- Oil paint on canvas
- Support: 935 x 1211 mm
frame: 1114 x 1393 x 100 mm
- Presented by Gen. Sir Ian Hamilton 1928
N04406 DEATH OF TORRIGIANO c. 1886
Inscr. ‘Chas. Holroyd’ b.l.; the letters ‘T’ and ‘CH’ are represented as engraved on the stone wall of the cell on the right.
Canvas, 36 1/2×47 1/4 (93×120).
Presented by General Sir Ian Hamilton, G.C.B., G.C.M.G., D.S.O. 1928.
Exh: R.A., 1886 (746).
Pietro Torrigiano (1472–1528), Florentine sculptor, is reputed to have broken Michelangelo's nose in a quarrel; later he worked in England for Henry VII (e.g. the tombs in Westminster Abbey, 1512–18) and from 1522 in Spain, where he was sentenced by the Inquisition in Seville for breaking a marble Madonna he had made, and eventually died on hunger strike in prison. The subject was no doubt inspired by Vasari's account in his Lives of the most Eminent Painters, Sculptors and Architects, ed. Bohn, II, 1851, p.488. The artist also made an engraving of this subject, which was exhibited at the Goupil Gallery, 1909 (9, opus 26).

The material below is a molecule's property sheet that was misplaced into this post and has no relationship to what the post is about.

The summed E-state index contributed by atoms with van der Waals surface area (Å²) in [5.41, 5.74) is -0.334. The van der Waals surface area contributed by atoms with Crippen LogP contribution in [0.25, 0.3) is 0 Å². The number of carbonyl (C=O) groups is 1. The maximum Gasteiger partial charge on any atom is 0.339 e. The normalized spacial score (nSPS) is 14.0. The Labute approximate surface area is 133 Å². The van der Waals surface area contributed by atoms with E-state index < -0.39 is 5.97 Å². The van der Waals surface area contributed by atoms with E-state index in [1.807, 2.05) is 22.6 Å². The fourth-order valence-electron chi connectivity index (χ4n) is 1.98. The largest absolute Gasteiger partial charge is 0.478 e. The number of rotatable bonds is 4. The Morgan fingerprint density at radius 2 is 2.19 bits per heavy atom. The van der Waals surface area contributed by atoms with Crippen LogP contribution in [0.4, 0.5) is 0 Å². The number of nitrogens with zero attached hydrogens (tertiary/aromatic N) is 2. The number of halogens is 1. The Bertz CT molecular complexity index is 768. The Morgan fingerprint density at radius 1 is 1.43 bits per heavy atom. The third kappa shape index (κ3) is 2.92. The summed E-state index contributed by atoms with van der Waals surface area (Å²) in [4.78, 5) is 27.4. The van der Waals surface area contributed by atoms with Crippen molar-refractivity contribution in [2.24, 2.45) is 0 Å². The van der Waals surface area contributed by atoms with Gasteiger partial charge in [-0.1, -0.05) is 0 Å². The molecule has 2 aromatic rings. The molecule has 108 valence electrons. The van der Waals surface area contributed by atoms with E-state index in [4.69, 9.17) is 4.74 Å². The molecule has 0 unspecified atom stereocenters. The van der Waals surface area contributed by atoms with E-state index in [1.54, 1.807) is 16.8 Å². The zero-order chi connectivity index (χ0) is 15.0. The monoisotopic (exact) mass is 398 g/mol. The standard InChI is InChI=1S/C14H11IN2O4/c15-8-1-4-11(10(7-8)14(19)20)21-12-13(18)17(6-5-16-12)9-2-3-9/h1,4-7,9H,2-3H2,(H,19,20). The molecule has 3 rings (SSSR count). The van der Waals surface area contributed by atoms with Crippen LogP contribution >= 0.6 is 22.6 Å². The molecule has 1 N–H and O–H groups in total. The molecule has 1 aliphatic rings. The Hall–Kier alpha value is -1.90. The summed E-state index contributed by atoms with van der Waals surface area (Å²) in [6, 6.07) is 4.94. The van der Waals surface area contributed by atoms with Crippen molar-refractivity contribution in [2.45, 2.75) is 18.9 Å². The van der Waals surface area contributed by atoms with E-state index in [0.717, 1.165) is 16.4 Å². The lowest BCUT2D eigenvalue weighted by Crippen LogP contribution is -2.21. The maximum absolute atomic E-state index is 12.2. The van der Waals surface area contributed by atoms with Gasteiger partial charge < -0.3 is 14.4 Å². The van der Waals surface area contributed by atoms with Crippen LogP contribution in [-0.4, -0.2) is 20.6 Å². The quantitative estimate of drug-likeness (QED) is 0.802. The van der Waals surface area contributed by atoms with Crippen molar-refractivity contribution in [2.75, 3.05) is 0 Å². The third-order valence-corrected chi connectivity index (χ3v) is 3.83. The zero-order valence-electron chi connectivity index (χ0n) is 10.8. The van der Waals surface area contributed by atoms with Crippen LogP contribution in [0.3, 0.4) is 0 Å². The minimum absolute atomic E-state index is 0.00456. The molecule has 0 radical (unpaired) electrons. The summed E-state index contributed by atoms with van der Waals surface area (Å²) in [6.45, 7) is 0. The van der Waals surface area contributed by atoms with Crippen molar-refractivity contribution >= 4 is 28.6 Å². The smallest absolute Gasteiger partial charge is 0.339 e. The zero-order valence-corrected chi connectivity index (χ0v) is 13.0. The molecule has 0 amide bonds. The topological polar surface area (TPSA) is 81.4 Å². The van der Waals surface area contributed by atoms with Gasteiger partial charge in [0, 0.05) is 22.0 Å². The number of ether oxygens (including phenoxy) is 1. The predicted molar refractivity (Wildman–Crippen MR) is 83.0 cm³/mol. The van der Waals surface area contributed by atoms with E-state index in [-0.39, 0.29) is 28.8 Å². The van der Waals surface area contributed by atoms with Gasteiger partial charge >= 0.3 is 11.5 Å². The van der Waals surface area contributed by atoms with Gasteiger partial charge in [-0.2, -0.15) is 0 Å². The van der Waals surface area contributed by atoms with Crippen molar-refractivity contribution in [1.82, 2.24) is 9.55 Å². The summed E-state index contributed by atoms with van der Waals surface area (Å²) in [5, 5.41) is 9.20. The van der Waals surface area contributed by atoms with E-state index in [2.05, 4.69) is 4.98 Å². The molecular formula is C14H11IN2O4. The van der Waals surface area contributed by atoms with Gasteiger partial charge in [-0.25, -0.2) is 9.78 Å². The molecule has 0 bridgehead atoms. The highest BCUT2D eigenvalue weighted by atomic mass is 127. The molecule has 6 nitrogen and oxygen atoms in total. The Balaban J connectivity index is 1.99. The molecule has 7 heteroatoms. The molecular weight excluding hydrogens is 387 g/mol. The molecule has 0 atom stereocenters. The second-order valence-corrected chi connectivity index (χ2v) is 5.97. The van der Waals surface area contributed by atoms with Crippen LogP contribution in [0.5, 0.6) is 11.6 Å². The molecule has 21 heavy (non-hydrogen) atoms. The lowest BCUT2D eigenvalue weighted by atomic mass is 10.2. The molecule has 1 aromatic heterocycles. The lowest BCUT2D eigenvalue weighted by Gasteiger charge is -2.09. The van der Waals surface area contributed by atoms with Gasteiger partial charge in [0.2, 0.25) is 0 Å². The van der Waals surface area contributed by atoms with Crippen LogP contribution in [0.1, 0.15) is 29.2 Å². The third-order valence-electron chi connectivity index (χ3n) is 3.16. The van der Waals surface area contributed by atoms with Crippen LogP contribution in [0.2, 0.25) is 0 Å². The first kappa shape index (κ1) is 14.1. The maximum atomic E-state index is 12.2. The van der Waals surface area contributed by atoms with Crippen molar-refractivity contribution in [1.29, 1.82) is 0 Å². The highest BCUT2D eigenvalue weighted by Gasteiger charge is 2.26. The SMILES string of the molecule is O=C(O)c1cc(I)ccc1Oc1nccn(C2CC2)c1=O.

Mary Chamot, Dennis Farr and Martin Butlin, The Modern British Paintings, Drawings and Sculpture, London 1964, I
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